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Rob de Bie

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About Rob de Bie

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    http://www.xs4all.nl/~robdebie/
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  1. Nukes under NATO Thunderstreaks

    Jari, excellent, many thanks! It confims that the B28 could be mounted under a standard-looking inboard F-84F pylon. If anyone has more information on nukes under NATO F-84Fs, please let us know. For example, was that asymmetric configuration used by other countries too? Rob
  2. Nukes under NATO Thunderstreaks

    Over on Britmodeller there was a short thread on the F-84F in combination with the Mk 7 nuke. The poster asked also asked about the NATO countries. I consulted the book 'Jachtvliegers' by former Dutch 312 squadron F-84F pilot Steve Netto. It's the first Dutch book that openly stated there were (are) nukes at Volkel air base. The writer gives a six-page account of the Cuba crisis, during which he stood on nuclear alert with 4, 8 and then 12 Streaks. He reports several times that the weapon was a B28. That surprised me, I had always associated the Streak with the Mk 7. I never read about the combination of an F-84F with a B28, but considering his very serious tone, and the deep impression that it made on him, I don't think he would remember that wrong. Also, something had always puzzled me, but it starts to make some sense now. The Volkel-based 311 and 312 nuclear strike squadron Streaks mostly flew with an asymmetric drop tank configuration, always leaving the left inboard pylon free, obviously for the nuke. Here are two examples: But that empty pylon never was the type unique for the Mk7. So why would they do that? I'm starting to think now that the absent Mk 7 pylon indicates that indeed a different nuke was used. I guess the B28 could be mounted under a 'standard' pylon, since it's a lot smaller than the Mk7. Or to be more specific, maybe a pylon that looked like the standard fuel tank pylon, but wired for the nuke. The book 'Gestaag Gespannen' reports that 311 squadron became the first non-US strike squadron in 1960. This book reports that the weapon used was the Mk7, it does not mention the B28. It also has a photo of the last 312 squadron F-84Fs leaving Volkel for Eindhoven in 1965, appropriately in the 'Volkel' asymmetric fuel tank configuration. I also checked 'Thunderstreaks en Thunderflashes in Nederland', but as usual it is very vague on the subject of nuclear weapons. So we're talking about the 1960 to 1965 period specifically. I would guess the USAF used the Streak in the nuclear role up to roughly 1960, switching over the F-100. Other NATO countries got strike squadrons only after 1960 since 311 squadron was the first in 1960. Maybe that could explain the difference in the weapons used? Does anyone know more on this subject? Rob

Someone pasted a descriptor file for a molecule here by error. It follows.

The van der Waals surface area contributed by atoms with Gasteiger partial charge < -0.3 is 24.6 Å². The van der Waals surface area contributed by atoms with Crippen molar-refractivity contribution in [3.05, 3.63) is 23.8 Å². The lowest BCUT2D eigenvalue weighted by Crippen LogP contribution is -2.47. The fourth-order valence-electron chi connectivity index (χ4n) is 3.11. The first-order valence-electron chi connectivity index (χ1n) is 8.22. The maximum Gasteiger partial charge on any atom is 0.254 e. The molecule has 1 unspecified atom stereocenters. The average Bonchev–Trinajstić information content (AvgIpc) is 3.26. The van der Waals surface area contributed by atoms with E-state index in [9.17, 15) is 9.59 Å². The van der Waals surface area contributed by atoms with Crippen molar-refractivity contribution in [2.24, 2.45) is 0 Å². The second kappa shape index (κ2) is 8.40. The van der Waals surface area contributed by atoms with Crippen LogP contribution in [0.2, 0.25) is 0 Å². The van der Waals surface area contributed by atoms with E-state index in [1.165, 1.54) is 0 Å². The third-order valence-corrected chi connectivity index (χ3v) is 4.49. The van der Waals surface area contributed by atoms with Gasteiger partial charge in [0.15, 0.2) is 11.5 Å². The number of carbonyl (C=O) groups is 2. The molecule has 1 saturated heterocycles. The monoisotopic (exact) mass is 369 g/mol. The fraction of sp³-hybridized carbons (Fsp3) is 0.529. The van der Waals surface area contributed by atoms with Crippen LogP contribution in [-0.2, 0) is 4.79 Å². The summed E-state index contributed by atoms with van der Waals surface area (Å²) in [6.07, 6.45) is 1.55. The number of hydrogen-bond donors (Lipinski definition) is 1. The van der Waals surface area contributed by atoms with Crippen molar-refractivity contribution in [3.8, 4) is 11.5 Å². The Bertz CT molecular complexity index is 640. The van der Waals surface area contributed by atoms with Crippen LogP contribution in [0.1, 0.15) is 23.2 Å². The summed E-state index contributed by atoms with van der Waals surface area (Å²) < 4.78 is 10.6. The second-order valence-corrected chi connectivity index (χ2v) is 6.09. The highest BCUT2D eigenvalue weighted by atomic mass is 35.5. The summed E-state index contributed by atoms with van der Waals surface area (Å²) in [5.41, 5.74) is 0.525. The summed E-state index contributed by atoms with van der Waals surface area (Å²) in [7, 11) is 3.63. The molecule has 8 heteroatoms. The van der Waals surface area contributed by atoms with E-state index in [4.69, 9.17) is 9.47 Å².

3. Looking for computer-aided magnifier

    Recently I took a simple and cheap USB camera apart, and to my surprise it had an adjustable focus inside. The lens above the image-sensing chip was threaded, and had quite a focus range. I can make it focus at maybe 10 mm distance, and read the text of tiny decals. For example the ones on the ailerons and flaps of this tiny UAV model. I was amazed, and it's great fun to play with. Maybe it works for your problem. Rob
  4. I'm doing a detailed drawing of the Pander Postjager from 1933. Details of the lower side of this aircraft are rather sketchy. For example, I cannot figure out the various hatches for control system access. But I do see a window under the fuselage. I think it is for the driftmeter, but I'm not 100% sure. The radio operator, seated behind the two pilots, had a driftmeter, that is all I know. He was seated on the left, and could lean to the right to view down the driftmeter. What I can deduce from very oblique photos, there's a window of roughly 250 x 200 mm (10 x 8 inch), on the right side of the centerline. My main question is: what kind of window in the fuselage bottom would a driftmeter from that era require. Does anyone know? Thanks in advance! Rob
  5. Smelly resin concern

    Older Verlinden resin had a distinctive gasoline-like smell, and there was nothing wrong with it, that's just how it came. Maybe it can be traced back to whether it was (is) a TDI or MDI-based polyurethane resin. How would you describe the odor? Rob
  6. Just for completeness, here are the Esci 335 gallon (top) and Italeri 275 gallon (bottom) 1/72 tanks. The Italeri tanks are slightly fatter, 9.5 mm diameter instead of 8.9 mm, or a 14% larger cross-section area (which is what you see). Rob